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I am trying to use one of the hardware timers on the ATmega 328/p (arduino uno) to generate a short pulse some number of microseconds after receiving a pulse on an input.

Currently my code looks like this:

uint16_t pulse_delay = 12000; //half-microseconds
uint16_t pulse_length = 20;

void setup(){
  pinMode(8, INPUT);
  pinMode(9, OUTPUT);
  TCCR1A = 0;
  TCCR1B = _BV(ICNC1)  //input capture noise cancel
      | _BV(ICES1) //positive edge
      | _BV(CS11); // /8 prescaler
  TIMSK1 = _BV(ICIE1); //enable input capture interrupt
}
void loop(){}
ISR(TIMER1_CAPT_vect){
  TCCR1A = _BV(COM1A0) | _BV(COM1A1); //set OC1A on match
  TIMSK1 |= _BV(OCIE1A); //enable match interrupt
  OCR1A = pulse_delay; //pulse begin time

  TCNT1 = TCNT1 - ICR1; //TCNT1 now contains time since input pulse, even if 
                        //the interrupt isn't run immediately
}
ISR(TIMER1_COMPA_vect){
  TIMSK1 &=~ _BV(OCIE1A); //disable match interrupt
  TCCR1A = _BV(COM1A1); //clear OC1A on match

  OCR1A = pulse_delay + pulse_length;
}

This code should theoretically do the task, but it doesn't produce any output at all - to my oscilloscope it looks like the output pin just stays low.

However, if I replace the last line (OCR1A = pulse_delay + pulse_length;) of the compare match interrupt with the following two lines, it outputs a pulse just fine. The issue with this is that it uses significantly more CPU time, and it can only count time from when the interrupt starts so if the interrupt is executed late the pulse will be longer.

  delayMicroseconds(pulse_length);
  TCCR1C = _BV(FOC1A); //manually trigger match event

All that the first version is doing differently is triggering the match event via an 'alarm' set on the timer, rather than waiting to trigger the match manually.

Why does the first version not work, and how can I make it work??

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  • \$\begingroup\$ Did you forget to set bit 7 in SREG? That's the global interrupt enable bit. \$\endgroup\$ – Envidia Mar 1 '17 at 23:45
  • \$\begingroup\$ @Envidia, I already got an answer here: arduino.stackexchange.com/a/35014/401 , but it turns out that I forgot to clear FOC1x before re-enabling the interrupt, since the interrupt flag gets set on compare match even if the corresponding interrupt is disabled. \$\endgroup\$ – AJMansfield Mar 3 '17 at 21:46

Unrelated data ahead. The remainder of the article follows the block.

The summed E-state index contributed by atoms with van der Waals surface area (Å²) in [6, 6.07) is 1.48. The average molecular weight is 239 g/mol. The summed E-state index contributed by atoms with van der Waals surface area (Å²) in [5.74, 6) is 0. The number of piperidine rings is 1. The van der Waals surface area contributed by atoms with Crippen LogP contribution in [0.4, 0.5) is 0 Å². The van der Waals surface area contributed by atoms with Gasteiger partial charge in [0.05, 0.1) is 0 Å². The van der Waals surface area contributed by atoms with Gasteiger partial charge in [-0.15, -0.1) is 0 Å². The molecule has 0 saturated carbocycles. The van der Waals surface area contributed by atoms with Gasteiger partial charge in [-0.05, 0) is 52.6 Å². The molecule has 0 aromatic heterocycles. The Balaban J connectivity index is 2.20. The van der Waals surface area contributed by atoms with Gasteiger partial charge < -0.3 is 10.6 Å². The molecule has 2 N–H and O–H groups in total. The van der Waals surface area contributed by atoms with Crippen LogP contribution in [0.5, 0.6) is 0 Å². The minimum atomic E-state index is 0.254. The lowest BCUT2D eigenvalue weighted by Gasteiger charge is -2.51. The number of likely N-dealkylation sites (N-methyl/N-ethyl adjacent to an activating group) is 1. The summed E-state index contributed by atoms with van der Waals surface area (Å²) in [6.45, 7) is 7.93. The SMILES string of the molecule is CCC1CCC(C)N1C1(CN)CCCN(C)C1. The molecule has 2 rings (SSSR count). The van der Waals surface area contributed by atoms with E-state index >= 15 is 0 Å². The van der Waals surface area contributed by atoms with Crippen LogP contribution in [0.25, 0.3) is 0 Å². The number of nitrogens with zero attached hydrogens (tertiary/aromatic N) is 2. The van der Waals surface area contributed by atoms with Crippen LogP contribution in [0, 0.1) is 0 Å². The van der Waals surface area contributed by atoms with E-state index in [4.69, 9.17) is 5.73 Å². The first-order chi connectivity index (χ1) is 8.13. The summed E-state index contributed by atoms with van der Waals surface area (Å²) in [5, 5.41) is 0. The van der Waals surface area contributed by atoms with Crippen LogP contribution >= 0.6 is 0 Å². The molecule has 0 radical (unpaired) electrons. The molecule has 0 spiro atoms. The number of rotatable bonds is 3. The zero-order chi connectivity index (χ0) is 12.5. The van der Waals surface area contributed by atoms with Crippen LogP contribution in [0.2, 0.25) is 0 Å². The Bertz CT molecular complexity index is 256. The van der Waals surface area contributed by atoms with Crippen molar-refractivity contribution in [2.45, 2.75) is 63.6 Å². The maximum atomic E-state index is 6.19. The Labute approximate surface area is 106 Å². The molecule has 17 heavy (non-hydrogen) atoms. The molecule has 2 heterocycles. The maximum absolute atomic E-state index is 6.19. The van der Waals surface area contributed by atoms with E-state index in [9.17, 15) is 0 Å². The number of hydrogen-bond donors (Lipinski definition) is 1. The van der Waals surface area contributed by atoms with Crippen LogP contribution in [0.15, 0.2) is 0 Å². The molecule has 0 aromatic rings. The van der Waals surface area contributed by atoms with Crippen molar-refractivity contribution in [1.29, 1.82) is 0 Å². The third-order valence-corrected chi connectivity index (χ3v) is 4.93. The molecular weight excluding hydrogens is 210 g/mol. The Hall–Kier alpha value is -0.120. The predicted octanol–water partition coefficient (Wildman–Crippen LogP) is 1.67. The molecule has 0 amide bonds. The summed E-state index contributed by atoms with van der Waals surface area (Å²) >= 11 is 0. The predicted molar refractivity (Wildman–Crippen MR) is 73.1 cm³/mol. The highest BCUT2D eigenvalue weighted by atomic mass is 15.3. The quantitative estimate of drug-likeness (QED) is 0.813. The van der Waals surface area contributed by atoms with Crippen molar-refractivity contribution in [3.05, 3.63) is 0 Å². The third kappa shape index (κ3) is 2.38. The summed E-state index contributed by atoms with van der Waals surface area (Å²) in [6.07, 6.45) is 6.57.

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I didn't read the codes that closely but it shouldn't this complex. Assuming the desired duration is reasonable large vs. Isr overhead, all you need is to use the signal to trigger an Isr (a timer cannot be set up as an external interrupt) and in that Isr ttriigger a series of delayed pin actions.

The situation gets tricky if the desired duration is very short.

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  • \$\begingroup\$ The code needs to be this complex because the pulse length needs to be quite short (only 10 µs), very precise (such that extra time spent waiting for uninterruptible code to finish is unacceptable), and I intend to have a whole lot of other code running on the arduino at the same time - this is not the only thing this arduino will be doing, and I need every cycle I can get for its other tasks. \$\endgroup\$ – AJMansfield Feb 23 '17 at 16:40
  • \$\begingroup\$ If that's the case think about ways to use the pwm module to generate a single pulse. You can set up the module periods and duty cycle in advance but otherwise has it disabled. \$\endgroup\$ – dannyf Feb 23 '17 at 16:57
  • \$\begingroup\$ I'm writing a library here that I intend to use in a large number of projects, and want it to (a) work perfectly, (b) be as fast as possible, and (c) conflict as little as possible with other code. Using an extra library to do this is not conducive to any of those three goals. \$\endgroup\$ – AJMansfield Feb 23 '17 at 17:23
  • \$\begingroup\$ In any case, I already got a real answer here: arduino.stackexchange.com/a/35014/401. Turns out I forgot to clear the interrupt flag before re-enabling the compare match interrupt. \$\endgroup\$ – AJMansfield Feb 23 '17 at 17:24

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